When the amount of natural boil-off gas is not enough to feed the consumption device 5 additional boil-off gas is needed. According to the invention, greater amount of gas than produced by natural evaporation may be accomplished by controllably spraying liquefied gas in to the ullage space section 4.1. An actuator of the valve 3.5 is controlled making use of the pressure value obtained from the first sensor 3.3. In case the consumption of the gas increases through the gas supply line 2 the pressure in the ullage space section will decrease, which will be registered by a control system (not shown) based on the measurement of the first sensor 3.3. Subsequently the control system will drive the valve 3.5 to open more, which causes the flow rate of sprayed gas to increase. Naturally the pump 3.2 is in operation also. The flow pattern of the sprayed gas is such that the droplets are very small or possibly even mist. Since the temperature in the ullage space section is higher than the liquefied gas, a part of the sprayed gas will evaporate, and thus compensate the consumption of the gas, and also the pressure drop in the ullage space section. Thus advantageous circumstances for phase transition phenomenon in the ullage space section and/or above the surface of the liquid phase section are provided. This way the pressure level in the ullage space section 4.1 is maintained at desired level and also additional gas is produced from the liquefied gas according to the invention.
The evaporation of the gas consumes energy and the temperature in the ullage space section tends to decrease accordingly while gas is evaporated. The temperature in the ullage space section 4.1 is registered by a control system (not shown) based on the measurement of the second sensor 3.11. Now the control system will drive the three-way valve 3.9 to pass more gas through the heat exchanger 3.7 and warm up the sprayed gas. This result in less heat consumption in the evaporation of the gas. According to the invention the temperature of the sprayed gas is maintained approximately at minus 130° C. Maintaining the gas approximately at this temperature assists the fractionation of gas in a manner that, for the most part, only nitrogen and methane will be evaporated. The heavier hydrocarbons contained by the liquefied gas will remain in liquid phase and return to the liquid phase section 4.1 of the gas tank 4.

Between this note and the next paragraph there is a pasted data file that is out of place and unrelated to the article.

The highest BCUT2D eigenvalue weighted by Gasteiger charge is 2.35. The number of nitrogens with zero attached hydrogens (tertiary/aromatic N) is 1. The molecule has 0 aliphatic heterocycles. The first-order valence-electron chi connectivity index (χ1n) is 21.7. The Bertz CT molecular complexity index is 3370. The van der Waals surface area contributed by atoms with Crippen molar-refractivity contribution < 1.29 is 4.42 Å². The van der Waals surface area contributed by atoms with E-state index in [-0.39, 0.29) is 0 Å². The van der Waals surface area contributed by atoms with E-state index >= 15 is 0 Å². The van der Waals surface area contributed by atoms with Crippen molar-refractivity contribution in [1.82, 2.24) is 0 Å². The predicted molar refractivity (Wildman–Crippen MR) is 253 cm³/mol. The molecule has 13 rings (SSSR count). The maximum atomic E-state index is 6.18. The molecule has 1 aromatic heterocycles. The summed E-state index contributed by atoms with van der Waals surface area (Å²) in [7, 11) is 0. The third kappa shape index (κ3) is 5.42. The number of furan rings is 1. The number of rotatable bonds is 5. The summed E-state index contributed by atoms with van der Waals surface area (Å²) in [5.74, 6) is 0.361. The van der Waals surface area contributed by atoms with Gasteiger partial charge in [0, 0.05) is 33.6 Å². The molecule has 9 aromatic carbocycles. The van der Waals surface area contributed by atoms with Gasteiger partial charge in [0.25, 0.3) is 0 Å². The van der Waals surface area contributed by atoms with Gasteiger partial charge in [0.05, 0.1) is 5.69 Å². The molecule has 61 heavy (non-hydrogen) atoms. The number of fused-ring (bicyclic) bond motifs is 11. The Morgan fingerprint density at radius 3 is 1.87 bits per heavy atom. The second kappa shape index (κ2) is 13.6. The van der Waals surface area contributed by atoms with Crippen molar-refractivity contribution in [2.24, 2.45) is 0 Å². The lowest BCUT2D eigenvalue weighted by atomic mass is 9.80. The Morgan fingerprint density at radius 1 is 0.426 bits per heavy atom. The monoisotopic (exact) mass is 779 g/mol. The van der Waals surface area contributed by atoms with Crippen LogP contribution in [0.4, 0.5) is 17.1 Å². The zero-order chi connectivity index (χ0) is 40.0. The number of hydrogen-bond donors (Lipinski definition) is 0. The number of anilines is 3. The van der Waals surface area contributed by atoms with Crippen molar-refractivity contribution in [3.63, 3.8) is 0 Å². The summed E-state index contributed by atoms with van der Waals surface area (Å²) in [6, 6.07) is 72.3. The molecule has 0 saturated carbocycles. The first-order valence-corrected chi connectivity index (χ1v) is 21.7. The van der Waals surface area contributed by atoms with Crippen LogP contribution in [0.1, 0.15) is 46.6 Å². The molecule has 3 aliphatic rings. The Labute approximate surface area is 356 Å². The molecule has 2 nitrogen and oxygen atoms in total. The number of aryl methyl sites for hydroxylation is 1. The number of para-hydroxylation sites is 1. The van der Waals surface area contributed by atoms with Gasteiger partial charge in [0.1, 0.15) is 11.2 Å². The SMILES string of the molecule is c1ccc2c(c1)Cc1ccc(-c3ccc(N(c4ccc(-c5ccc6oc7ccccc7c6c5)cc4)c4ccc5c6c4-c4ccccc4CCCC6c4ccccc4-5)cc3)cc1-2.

For ballast conditions there may be a connection between at least two tanks (no shown) in order to transfer liquefied gas from one tank to other. It is also possible to leave the tank properly filled for ballast voyage.
For situations when there will be a low load on the consumption device 5, a thermal oxidiser 11 is installed. The intention is to burn all surplus boil-off gas in the thermal oxidiser when the boil-off gas production from the gas tank is higher than the consumption. Control dependencies in the
The invention is not limited to the embodiment shown but several modifications of the invention are conceivable within the scope of the appending claims.
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|International Classification||B63B25/08, F17C9/04, F17C1/00, B63J99/00|
|Cooperative Classification||F17C2265/03, B63J99/00|
|Sep 22, 2006||AS||Assignment|
Owner name: WARTSILA FINLAND OY, FINLAND
Free format text: ASSIGNMENT OF ASSIGNORS INTEREST;ASSIGNOR:KACKUR, JOHNNY;REEL/FRAME:018290/0515
Effective date: 20060915
|Apr 12, 2012||FPAY||Fee payment|
Year of fee payment: 4
|Apr 1, 2016||FPAY||Fee payment|
Year of fee payment: 8